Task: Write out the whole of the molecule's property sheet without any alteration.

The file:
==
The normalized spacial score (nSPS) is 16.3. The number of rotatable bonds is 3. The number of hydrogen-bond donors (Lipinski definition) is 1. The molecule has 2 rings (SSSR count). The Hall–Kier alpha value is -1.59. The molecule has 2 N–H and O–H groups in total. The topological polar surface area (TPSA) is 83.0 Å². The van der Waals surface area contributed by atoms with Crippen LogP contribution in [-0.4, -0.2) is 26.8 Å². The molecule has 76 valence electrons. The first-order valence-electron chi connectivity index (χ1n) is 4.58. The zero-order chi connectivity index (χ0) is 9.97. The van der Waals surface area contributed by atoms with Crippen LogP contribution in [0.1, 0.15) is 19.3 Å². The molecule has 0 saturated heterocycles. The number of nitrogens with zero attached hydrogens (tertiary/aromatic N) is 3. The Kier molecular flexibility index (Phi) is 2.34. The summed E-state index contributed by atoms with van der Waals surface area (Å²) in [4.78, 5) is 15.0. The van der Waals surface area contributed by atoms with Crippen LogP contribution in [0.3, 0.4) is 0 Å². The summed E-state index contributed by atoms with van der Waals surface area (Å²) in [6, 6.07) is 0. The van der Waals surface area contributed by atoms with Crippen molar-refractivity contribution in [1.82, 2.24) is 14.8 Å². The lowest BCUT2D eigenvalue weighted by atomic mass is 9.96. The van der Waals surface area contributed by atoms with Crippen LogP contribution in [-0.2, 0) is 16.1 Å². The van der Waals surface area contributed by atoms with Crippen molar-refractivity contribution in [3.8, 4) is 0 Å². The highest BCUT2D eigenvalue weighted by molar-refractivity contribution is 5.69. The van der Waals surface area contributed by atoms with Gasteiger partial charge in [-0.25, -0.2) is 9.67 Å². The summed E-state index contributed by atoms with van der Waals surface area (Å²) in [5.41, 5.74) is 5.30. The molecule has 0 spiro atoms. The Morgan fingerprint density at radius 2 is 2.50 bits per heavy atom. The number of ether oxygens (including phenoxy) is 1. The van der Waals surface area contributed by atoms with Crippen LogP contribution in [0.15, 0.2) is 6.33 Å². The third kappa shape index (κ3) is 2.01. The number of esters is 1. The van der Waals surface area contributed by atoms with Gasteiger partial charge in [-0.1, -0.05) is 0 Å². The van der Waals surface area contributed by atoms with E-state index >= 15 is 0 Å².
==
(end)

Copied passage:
The normalized spacial score (nSPS) is 16.3. The number of rotatable bonds is 3. The number of hydrogen-bond donors (Lipinski definition) is 1. The molecule has 2 rings (SSSR count). The Hall–Kier alpha value is -1.59. The molecule has 2 N–H and O–H groups in total. The topological polar surface area (TPSA) is 83.0 Å². The van der Waals surface area contributed by atoms with Crippen LogP contribution in [-0.4, -0.2) is 26.8 Å². The molecule has 76 valence electrons. The first-order valence-electron chi connectivity index (χ1n) is 4.58. The zero-order chi connectivity index (χ0) is 9.97. The van der Waals surface area contributed by atoms with Crippen LogP contribution in [0.1, 0.15) is 19.3 Å². The molecule has 0 saturated heterocycles. The number of nitrogens with zero attached hydrogens (tertiary/aromatic N) is 3. The Kier molecular flexibility index (Phi) is 2.34. The summed E-state index contributed by atoms with van der Waals surface area (Å²) in [4.78, 5) is 15.0. The van der Waals surface area contributed by atoms with Crippen LogP contribution in [0.3, 0.4) is 0 Å². The summed E-state index contributed by atoms with van der Waals surface area (Å²) in [6, 6.07) is 0. The van der Waals surface area contributed by atoms with Crippen molar-refractivity contribution in [1.82, 2.24) is 14.8 Å². The lowest BCUT2D eigenvalue weighted by atomic mass is 9.96. The van der Waals surface area contributed by atoms with Crippen LogP contribution in [-0.2, 0) is 16.1 Å². The van der Waals surface area contributed by atoms with Crippen molar-refractivity contribution in [3.8, 4) is 0 Å². The highest BCUT2D eigenvalue weighted by molar-refractivity contribution is 5.69. The van der Waals surface area contributed by atoms with Gasteiger partial charge in [-0.25, -0.2) is 9.67 Å². The summed E-state index contributed by atoms with van der Waals surface area (Å²) in [5.41, 5.74) is 5.30. The molecule has 0 spiro atoms. The Morgan fingerprint density at radius 2 is 2.50 bits per heavy atom. The number of ether oxygens (including phenoxy) is 1. The van der Waals surface area contributed by atoms with Crippen LogP contribution in [0.15, 0.2) is 6.33 Å². The third kappa shape index (κ3) is 2.01. The number of esters is 1. The van der Waals surface area contributed by atoms with Gasteiger partial charge in [-0.1, -0.05) is 0 Å². The van der Waals surface area contributed by atoms with E-state index >= 15 is 0 Å².